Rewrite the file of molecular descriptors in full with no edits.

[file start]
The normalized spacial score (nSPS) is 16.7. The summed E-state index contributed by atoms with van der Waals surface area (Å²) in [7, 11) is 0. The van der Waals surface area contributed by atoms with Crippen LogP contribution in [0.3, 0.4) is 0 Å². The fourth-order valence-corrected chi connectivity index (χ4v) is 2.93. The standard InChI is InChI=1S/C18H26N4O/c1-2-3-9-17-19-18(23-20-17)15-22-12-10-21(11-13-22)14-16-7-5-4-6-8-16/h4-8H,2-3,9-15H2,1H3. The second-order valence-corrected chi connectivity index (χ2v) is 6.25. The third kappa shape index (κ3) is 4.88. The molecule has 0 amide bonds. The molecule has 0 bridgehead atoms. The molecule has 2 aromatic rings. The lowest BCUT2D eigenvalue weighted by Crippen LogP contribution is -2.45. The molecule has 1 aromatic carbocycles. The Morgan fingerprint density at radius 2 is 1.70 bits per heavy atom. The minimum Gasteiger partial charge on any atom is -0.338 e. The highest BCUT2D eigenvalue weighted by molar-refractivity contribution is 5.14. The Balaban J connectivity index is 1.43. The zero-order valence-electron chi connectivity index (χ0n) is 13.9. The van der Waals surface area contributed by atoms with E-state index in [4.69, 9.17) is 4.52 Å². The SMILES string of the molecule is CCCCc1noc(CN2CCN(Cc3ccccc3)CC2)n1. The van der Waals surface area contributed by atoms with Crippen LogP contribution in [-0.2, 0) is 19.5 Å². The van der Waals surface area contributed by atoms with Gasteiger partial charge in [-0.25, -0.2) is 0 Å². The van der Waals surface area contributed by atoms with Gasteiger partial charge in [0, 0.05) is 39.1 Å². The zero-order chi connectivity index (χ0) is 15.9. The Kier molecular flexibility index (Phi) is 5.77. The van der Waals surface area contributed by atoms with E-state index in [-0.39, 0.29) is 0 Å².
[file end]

The normalized spacial score (nSPS) is 16.7. The summed E-state index contributed by atoms with van der Waals surface area (Å²) in [7, 11) is 0. The van der Waals surface area contributed by atoms with Crippen LogP contribution in [0.3, 0.4) is 0 Å². The fourth-order valence-corrected chi connectivity index (χ4v) is 2.93. The standard InChI is InChI=1S/C18H26N4O/c1-2-3-9-17-19-18(23-20-17)15-22-12-10-21(11-13-22)14-16-7-5-4-6-8-16/h4-8H,2-3,9-15H2,1H3. The second-order valence-corrected chi connectivity index (χ2v) is 6.25. The third kappa shape index (κ3) is 4.88. The molecule has 0 amide bonds. The molecule has 0 bridgehead atoms. The molecule has 2 aromatic rings. The lowest BCUT2D eigenvalue weighted by Crippen LogP contribution is -2.45. The molecule has 1 aromatic carbocycles. The Morgan fingerprint density at radius 2 is 1.70 bits per heavy atom. The minimum Gasteiger partial charge on any atom is -0.338 e. The highest BCUT2D eigenvalue weighted by molar-refractivity contribution is 5.14. The Balaban J connectivity index is 1.43. The zero-order valence-electron chi connectivity index (χ0n) is 13.9. The van der Waals surface area contributed by atoms with E-state index in [4.69, 9.17) is 4.52 Å². The SMILES string of the molecule is CCCCc1noc(CN2CCN(Cc3ccccc3)CC2)n1. The van der Waals surface area contributed by atoms with Crippen LogP contribution in [-0.2, 0) is 19.5 Å². The van der Waals surface area contributed by atoms with Gasteiger partial charge in [-0.25, -0.2) is 0 Å². The van der Waals surface area contributed by atoms with Gasteiger partial charge in [0, 0.05) is 39.1 Å². The zero-order chi connectivity index (χ0) is 15.9. The Kier molecular flexibility index (Phi) is 5.77. The van der Waals surface area contributed by atoms with E-state index in [-0.39, 0.29) is 0 Å².